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doi: 10.1097/01.ede.0000129525.15064.a4

Assessing Environmental Neurotoxicant Exposures and Child Neurobehavior: Confounded by Confounding?

Bellinger, David C.

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From the Department of Neurology Harvard Medical School, Children's Hospital, Boston, Massachusetts.

Correspondence: David C. Bellinger, Professor of Neurology, Harvard Medical School, Children's Hospital, Boston, MA 02115. E-mail: David.Bellinger@childrens.harvard.edu

Increasing numbers of studies seek to identify effects of environmental exposures on neurobehavior, especially among children. One recurring worry in such studies has been that an observed association might be the result, either wholly or in part, of confounding. In this issue, Pamela Mink and her colleagues1 show that a failure to measure known confounders could easily produce effects on the order of those often attributed to environmental neurotoxins. This is certainly important but only one aspect of the problem.

The major potential confounders in studies of child neurobehavior are well-known, and most studies at least try to assess them. The concern is generally not that such factors are unmeasured, but that they are not measured well. The impact of this poor measurement quality is harder to quantify but might ultimately be more critical. What can investigators do, in terms of adjustment for confounding, to increase the validity of inferences drawn in neurobehavioral studies?

This problem has conceptual aspects for which the prospects of purely statistical solutions seem rather bleak. The usual adjustment strategy assumes, as does Mink, that all the variance in neurobehavior shared by the exposure of interest and the confounder “belongs” to the confounder. In some settings, this is likely to be excessively conservative, because confounders can, to some extent, also be proxies for exposure.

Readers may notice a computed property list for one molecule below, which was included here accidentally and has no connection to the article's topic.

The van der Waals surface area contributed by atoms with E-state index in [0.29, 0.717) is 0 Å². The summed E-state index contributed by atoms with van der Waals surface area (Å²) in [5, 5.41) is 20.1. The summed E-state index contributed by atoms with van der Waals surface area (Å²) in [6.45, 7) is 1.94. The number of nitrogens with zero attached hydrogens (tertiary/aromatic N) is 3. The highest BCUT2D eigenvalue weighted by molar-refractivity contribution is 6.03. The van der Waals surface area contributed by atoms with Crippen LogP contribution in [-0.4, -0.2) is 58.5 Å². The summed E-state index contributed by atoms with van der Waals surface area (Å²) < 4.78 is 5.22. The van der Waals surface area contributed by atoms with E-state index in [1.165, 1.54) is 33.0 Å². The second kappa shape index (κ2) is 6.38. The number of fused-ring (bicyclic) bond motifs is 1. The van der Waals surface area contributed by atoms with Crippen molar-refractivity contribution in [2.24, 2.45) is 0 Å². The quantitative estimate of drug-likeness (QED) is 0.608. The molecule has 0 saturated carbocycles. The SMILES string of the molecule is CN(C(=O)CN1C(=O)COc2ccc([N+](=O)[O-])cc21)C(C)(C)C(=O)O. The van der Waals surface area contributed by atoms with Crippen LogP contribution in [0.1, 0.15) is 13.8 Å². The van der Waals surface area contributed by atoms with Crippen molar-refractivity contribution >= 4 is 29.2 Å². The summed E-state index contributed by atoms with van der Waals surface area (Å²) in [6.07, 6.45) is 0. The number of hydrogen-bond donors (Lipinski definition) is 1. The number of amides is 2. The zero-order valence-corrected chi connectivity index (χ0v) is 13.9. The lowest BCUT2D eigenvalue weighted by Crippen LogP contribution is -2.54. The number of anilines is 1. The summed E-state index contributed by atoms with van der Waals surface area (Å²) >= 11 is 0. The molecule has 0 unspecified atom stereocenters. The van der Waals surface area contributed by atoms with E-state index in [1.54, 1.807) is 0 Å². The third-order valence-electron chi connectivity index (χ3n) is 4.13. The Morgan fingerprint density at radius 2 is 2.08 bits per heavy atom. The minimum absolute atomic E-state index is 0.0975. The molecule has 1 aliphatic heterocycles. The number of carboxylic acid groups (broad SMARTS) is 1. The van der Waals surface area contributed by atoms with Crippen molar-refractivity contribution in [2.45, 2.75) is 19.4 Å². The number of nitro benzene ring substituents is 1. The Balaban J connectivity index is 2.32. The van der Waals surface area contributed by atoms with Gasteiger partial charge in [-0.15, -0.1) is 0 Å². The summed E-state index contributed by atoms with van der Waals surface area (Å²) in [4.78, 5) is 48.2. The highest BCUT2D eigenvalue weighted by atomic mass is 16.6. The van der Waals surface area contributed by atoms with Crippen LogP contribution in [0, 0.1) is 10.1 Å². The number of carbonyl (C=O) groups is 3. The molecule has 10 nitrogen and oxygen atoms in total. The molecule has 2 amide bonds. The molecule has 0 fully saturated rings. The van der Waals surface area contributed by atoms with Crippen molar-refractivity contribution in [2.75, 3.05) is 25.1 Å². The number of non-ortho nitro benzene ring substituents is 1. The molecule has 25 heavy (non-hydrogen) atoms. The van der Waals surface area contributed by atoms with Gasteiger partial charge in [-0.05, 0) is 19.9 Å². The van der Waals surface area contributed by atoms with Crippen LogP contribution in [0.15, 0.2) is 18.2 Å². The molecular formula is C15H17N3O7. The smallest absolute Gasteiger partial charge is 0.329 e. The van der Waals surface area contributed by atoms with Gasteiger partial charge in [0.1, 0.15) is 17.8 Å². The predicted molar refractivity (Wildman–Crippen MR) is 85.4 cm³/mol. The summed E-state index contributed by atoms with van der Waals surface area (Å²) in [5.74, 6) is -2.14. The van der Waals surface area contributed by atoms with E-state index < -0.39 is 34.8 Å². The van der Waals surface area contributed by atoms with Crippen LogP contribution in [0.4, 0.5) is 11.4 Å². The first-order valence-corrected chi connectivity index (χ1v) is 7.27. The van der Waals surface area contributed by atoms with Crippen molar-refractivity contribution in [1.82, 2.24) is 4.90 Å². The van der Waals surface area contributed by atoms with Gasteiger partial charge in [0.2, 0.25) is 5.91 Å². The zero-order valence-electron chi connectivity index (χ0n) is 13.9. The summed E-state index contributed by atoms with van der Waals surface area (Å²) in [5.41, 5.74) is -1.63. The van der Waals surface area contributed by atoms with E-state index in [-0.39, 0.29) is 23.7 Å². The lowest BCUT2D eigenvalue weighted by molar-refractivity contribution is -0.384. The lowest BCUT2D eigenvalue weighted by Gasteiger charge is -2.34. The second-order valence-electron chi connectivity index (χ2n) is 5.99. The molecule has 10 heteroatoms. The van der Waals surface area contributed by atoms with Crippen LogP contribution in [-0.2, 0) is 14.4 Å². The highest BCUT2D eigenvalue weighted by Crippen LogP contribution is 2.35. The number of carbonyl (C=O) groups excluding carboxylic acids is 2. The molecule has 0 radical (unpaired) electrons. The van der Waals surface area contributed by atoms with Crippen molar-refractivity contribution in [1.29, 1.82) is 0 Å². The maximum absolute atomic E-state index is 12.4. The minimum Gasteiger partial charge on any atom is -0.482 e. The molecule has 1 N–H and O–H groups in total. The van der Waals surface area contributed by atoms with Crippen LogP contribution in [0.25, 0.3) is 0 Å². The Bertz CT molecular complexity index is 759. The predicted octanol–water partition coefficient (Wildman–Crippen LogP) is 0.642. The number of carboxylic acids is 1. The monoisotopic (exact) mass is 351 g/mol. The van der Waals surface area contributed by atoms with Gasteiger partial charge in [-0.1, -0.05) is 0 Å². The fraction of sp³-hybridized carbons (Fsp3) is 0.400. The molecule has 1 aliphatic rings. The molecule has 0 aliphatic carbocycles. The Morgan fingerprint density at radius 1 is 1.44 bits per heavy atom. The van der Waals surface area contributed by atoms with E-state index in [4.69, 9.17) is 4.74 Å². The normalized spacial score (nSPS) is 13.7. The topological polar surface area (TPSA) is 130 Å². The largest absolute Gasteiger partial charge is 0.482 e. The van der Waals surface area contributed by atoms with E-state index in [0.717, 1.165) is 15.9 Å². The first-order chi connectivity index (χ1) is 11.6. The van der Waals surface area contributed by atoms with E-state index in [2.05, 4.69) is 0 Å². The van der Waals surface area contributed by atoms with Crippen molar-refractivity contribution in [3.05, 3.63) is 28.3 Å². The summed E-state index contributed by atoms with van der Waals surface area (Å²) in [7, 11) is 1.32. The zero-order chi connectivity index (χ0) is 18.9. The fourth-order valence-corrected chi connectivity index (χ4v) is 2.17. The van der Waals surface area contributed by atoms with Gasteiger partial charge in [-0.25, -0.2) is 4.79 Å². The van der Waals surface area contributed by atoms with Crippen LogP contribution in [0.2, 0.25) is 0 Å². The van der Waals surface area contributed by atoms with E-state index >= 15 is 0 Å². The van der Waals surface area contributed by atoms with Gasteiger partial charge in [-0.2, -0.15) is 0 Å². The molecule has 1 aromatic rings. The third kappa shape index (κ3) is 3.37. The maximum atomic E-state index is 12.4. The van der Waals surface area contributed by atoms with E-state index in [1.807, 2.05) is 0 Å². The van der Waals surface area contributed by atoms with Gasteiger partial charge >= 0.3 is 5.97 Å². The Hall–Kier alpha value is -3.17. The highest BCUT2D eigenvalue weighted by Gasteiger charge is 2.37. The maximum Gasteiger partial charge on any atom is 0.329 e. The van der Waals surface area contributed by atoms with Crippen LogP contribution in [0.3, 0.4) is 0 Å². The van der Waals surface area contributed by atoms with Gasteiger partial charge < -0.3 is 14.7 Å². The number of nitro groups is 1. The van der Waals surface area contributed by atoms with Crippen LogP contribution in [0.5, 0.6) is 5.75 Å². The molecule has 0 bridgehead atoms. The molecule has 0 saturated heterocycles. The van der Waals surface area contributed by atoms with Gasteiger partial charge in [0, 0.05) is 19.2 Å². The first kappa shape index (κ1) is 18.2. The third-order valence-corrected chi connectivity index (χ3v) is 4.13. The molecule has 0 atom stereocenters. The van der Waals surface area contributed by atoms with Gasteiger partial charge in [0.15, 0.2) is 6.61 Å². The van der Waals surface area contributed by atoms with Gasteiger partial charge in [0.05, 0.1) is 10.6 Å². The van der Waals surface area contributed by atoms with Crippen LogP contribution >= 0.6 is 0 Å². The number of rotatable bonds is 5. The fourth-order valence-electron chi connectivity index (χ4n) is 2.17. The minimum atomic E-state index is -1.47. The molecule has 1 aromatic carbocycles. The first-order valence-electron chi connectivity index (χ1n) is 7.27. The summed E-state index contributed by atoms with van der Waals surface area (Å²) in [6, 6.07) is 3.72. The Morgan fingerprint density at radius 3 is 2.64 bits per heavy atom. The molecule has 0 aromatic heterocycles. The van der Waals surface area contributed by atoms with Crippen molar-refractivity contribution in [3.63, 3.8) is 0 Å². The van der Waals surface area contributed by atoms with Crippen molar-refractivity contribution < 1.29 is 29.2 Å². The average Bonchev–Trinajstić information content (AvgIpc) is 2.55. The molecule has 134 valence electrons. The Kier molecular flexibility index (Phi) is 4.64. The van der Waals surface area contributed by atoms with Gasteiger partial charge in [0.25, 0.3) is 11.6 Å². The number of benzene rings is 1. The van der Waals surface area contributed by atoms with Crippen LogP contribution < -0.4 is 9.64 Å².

One example of this is blood lead and social class (the key confounder identified by Mink and colleagues). Social class is certainly associated with child neurobehavior (independent of lead), and higher blood lead levels are usually associated with lower social class. Social class, however, can convey information about a child's lead exposure opportunities. For example, lower social class might be associated with more lead paint in poor repair, higher soil lead levels, and so on. Because lead levels in blood can fluctuate over the short-term, a child's social class might convey even more information than a current blood lead level about the child's past lead exposure at some critical age. If lead does affect neurobehavior, and if part of this effect is carried by the association between social class and neurobehavior, then adjusting for social class in the usual manner will underestimate the association between lead and neurobehavior.2

To remedy this problem, we need more differentiated measures of complex constructs such as social class—measures that would permit control for only those aspects that do not reflect exposure opportunities. Such an aspect might still be correlated, in a noncausal manner, with an exposure biomarker such as blood lead, making it a confounder for which adjustment must be made. It is easier to identify the need for such measures than it is to develop them. Perhaps social epidemiologists can provide some help.